Great story. Brought back memories. My late mother with 2 girlfriends and one of their mothers drove her Model A from Jersey to California and back in I think it was 1934. Can you imagine 4 women doing that in those days? Wow! She had guts. Mom created a Scrap Book about the trip which included photos and memorabilia from many site along the route including Rt. 66. I'm going to dig through the unopened boxes from our last move, find that book and keep it nearby. A few years before her death, I had a party to which I invited many of my car friends. At one point during it, I noticed that many of them had disappeared as had Mom. When I found them all, Mom was regaling them with her cross-country story. Afterward, they all expressed great admiration and understood why I was such a car nut. Her experience came to mind when I found myself on Rt.66 twice in my own life. First, was when stationed at Fort Leonard Wood in the '60's. We often found ourselves on Rt. 66 in Waynesville. Then, 2 years ago I drove my Porsche on Rt. 66 during a rally at the annual Porsche Parade that was held at Lake of the Ozarks. Wow! Was that ever different. Really put Mom's achievement in perspective. My thanks to Ryan for bringing her drive back to me.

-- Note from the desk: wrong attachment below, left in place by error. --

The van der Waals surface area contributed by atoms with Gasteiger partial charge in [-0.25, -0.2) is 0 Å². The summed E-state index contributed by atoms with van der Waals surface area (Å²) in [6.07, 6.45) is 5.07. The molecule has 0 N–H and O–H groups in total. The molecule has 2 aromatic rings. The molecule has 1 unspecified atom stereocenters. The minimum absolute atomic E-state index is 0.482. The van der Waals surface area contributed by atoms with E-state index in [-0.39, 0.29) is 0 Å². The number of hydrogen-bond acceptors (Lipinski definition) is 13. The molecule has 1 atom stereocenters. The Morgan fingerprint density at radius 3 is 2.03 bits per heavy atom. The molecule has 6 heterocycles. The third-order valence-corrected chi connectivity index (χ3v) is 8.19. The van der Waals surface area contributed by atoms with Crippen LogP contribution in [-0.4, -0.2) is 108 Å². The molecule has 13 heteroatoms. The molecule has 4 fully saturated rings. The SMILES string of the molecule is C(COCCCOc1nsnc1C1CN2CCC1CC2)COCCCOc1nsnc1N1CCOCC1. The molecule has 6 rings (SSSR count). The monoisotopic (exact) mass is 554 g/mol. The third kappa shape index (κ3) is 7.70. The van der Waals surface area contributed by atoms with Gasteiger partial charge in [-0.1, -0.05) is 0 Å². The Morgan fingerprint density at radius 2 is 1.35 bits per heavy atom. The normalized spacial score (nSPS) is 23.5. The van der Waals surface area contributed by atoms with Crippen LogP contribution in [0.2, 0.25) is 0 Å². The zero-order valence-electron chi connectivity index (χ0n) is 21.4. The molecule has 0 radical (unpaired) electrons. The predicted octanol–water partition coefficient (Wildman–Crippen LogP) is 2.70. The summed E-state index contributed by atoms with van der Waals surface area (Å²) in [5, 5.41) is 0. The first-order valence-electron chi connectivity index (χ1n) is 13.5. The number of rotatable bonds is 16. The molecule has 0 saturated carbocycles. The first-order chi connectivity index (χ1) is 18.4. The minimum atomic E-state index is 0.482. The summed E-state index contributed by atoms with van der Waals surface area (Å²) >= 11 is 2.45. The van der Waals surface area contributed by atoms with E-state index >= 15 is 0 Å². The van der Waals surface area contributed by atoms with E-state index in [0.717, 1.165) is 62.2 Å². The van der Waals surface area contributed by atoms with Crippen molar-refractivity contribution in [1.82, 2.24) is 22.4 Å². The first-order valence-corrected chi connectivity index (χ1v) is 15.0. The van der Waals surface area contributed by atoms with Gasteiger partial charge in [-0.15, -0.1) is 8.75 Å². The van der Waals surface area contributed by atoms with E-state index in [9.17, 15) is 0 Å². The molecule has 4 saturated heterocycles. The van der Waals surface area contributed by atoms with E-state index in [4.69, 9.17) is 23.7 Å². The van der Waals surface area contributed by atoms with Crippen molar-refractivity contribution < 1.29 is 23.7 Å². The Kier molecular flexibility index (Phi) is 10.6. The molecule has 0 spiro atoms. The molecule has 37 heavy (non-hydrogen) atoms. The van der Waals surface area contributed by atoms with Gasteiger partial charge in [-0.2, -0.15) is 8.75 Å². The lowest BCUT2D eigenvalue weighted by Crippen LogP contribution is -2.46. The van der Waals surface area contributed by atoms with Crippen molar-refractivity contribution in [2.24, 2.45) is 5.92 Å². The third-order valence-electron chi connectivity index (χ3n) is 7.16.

Passenger

Great stuff Ryan... and congrats!  Also, your remarks are right on as well... kinda sad state we are in, huh.

 

I gotta ask though a... as I have been following you a bit but can't find an explanation as to what the hell is on top of that car?  Looks like a garage door on a roof rack...  (We see a lot of that around here when they are replaced.)

 

If and when you are heading home... going east on CA State Hwy 14, love to have you drop by for a soda or whatever.  Reply here!

 

Tony

Intermediate Driver

Driving the 2-lanes ("Blue Highways") between and through America's smaller towns is one of the most enjoyable and educational things one can do. Kudos to this young man for doing it in probably the most tactile and basic way possible.

Intermediate Driver

I meant the west.  And the rest, too.

Pit Crew

Where's the Oatman donkeys? 

Pit Crew

Very cool.  I'm guessing the platform on top was something he added and is for a tent?  

New Driver